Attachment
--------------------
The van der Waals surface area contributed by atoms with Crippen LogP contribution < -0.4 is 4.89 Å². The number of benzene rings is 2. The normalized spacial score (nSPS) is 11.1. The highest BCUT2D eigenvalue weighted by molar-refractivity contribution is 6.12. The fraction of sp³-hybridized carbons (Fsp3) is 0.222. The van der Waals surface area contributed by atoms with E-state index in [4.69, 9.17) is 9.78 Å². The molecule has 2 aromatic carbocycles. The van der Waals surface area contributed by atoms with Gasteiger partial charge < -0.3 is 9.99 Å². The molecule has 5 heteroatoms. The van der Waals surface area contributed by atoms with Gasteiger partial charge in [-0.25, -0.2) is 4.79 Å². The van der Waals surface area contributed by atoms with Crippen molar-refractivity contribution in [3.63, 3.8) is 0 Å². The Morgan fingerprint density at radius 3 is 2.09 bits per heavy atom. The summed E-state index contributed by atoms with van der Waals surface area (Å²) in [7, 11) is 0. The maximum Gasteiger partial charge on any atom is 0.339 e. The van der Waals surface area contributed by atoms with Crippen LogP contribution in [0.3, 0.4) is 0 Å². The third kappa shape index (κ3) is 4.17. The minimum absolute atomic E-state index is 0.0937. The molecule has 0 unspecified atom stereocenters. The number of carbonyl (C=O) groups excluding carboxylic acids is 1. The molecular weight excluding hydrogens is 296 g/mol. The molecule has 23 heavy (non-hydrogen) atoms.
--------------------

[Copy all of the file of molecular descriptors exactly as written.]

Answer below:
The van der Waals surface area contributed by atoms with Crippen LogP contribution < -0.4 is 4.89 Å². The number of benzene rings is 2. The normalized spacial score (nSPS) is 11.1. The highest BCUT2D eigenvalue weighted by molar-refractivity contribution is 6.12. The fraction of sp³-hybridized carbons (Fsp3) is 0.222. The van der Waals surface area contributed by atoms with E-state index in [4.69, 9.17) is 9.78 Å². The molecule has 2 aromatic carbocycles. The van der Waals surface area contributed by atoms with Gasteiger partial charge < -0.3 is 9.99 Å². The molecule has 5 heteroatoms. The van der Waals surface area contributed by atoms with Gasteiger partial charge in [-0.25, -0.2) is 4.79 Å². The van der Waals surface area contributed by atoms with Crippen molar-refractivity contribution in [3.63, 3.8) is 0 Å². The Morgan fingerprint density at radius 3 is 2.09 bits per heavy atom. The summed E-state index contributed by atoms with van der Waals surface area (Å²) in [7, 11) is 0. The maximum Gasteiger partial charge on any atom is 0.339 e. The van der Waals surface area contributed by atoms with Crippen LogP contribution in [0.3, 0.4) is 0 Å². The third kappa shape index (κ3) is 4.17. The minimum absolute atomic E-state index is 0.0937. The molecule has 0 unspecified atom stereocenters. The number of carbonyl (C=O) groups excluding carboxylic acids is 1. The molecular weight excluding hydrogens is 296 g/mol. The molecule has 23 heavy (non-hydrogen) atoms.